Technology research, development, diffusion and transfer
Investment in energy technology R&D has declined overall since the levels achieved in the late 1970s that resulted from the oil crisis. Between 1980 and 2002, public energy-related R&D investment declined by 50% in real terms. Current levels have risen, but may still be inadequate to develop the technologies needed to reduce GHG emissions and meet growing energy demand. Greater public and private investment will be required for rapid deployment of low-carbon energy technologies. Improved energy conversion technologies, energy transport and storage methods, load management, co-generation and community-based services will have to be developed (high agreement, limited evidence) [4.5.6].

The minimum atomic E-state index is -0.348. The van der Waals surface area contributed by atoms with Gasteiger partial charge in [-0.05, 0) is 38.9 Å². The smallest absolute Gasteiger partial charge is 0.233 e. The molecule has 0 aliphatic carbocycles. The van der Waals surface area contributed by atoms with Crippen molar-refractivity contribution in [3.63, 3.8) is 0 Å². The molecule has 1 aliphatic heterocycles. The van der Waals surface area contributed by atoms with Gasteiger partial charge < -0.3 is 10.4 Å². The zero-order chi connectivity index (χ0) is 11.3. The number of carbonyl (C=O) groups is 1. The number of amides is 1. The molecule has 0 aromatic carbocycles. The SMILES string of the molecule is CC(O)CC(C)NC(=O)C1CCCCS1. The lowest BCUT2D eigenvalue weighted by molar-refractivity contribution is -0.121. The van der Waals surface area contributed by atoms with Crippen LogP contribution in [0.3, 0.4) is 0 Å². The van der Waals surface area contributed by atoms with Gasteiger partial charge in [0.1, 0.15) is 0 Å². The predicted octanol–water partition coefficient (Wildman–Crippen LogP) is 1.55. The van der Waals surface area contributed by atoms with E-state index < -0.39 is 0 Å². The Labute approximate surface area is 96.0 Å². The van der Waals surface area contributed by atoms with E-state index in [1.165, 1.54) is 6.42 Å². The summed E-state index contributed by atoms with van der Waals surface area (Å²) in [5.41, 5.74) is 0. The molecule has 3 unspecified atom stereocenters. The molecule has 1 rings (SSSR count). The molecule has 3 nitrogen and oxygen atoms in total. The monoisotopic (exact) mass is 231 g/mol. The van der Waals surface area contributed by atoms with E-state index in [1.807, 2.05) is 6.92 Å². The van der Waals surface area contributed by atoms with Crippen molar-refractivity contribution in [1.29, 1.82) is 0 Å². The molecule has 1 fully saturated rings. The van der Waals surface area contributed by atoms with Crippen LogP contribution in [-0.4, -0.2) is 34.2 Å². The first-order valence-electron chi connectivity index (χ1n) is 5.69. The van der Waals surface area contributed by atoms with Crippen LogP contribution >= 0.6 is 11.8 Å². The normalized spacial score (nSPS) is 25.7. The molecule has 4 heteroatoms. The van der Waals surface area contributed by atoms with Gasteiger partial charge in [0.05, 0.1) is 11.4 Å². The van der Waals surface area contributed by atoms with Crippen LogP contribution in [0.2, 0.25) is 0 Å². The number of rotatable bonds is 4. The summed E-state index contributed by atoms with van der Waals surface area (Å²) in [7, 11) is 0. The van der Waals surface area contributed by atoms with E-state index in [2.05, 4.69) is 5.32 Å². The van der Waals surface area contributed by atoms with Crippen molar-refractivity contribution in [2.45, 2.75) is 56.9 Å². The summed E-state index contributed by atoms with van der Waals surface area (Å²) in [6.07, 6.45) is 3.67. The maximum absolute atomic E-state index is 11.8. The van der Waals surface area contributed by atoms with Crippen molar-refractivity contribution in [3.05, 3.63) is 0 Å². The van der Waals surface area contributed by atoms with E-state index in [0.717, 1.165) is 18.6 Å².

Outlooks from both the IEA and World Energy Council project increases in primary energy demand of between 40 and 150% by 2050 over today’s demand, depending on the scenarios for popu-lation and economic growth and the rate of technology development. Electricity use is expected to grow by between 110 and 260%. Both organizations realize that business-as-usual scenarios are not sustainable. It is well accepted that even with good decision-making and co-operation between the public and private sectors, the necessary transition will take time and the sooner it is begun the lower the costs will be (high agreement, much evidence) [4.2.3].